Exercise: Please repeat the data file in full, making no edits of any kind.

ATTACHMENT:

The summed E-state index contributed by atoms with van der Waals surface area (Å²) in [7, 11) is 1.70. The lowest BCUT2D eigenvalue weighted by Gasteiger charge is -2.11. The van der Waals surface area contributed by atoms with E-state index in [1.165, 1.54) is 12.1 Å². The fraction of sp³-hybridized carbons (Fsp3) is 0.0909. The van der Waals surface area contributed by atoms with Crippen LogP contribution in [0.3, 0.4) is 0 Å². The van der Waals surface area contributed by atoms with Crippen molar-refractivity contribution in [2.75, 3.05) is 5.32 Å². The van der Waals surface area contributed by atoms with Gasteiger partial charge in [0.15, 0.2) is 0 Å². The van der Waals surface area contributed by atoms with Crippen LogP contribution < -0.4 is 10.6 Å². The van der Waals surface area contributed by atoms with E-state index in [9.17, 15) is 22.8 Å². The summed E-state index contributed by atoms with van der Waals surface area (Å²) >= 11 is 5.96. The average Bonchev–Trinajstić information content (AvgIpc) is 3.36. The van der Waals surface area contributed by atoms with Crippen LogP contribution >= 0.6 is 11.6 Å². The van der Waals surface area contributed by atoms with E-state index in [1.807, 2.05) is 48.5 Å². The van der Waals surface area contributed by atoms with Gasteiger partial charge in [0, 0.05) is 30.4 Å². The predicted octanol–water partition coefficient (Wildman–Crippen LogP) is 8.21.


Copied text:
The summed E-state index contributed by atoms with van der Waals surface area (Å²) in [7, 11) is 1.70. The lowest BCUT2D eigenvalue weighted by Gasteiger charge is -2.11. The van der Waals surface area contributed by atoms with E-state index in [1.165, 1.54) is 12.1 Å². The fraction of sp³-hybridized carbons (Fsp3) is 0.0909. The van der Waals surface area contributed by atoms with Crippen LogP contribution in [0.3, 0.4) is 0 Å². The van der Waals surface area contributed by atoms with Crippen molar-refractivity contribution in [2.75, 3.05) is 5.32 Å². The van der Waals surface area contributed by atoms with Gasteiger partial charge in [0.15, 0.2) is 0 Å². The van der Waals surface area contributed by atoms with Crippen LogP contribution < -0.4 is 10.6 Å². The van der Waals surface area contributed by atoms with E-state index in [9.17, 15) is 22.8 Å². The summed E-state index contributed by atoms with van der Waals surface area (Å²) >= 11 is 5.96. The average Bonchev–Trinajstić information content (AvgIpc) is 3.36. The van der Waals surface area contributed by atoms with Crippen LogP contribution >= 0.6 is 11.6 Å². The van der Waals surface area contributed by atoms with E-state index in [1.807, 2.05) is 48.5 Å². The van der Waals surface area contributed by atoms with Gasteiger partial charge in [0, 0.05) is 30.4 Å². The predicted octanol–water partition coefficient (Wildman–Crippen LogP) is 8.21.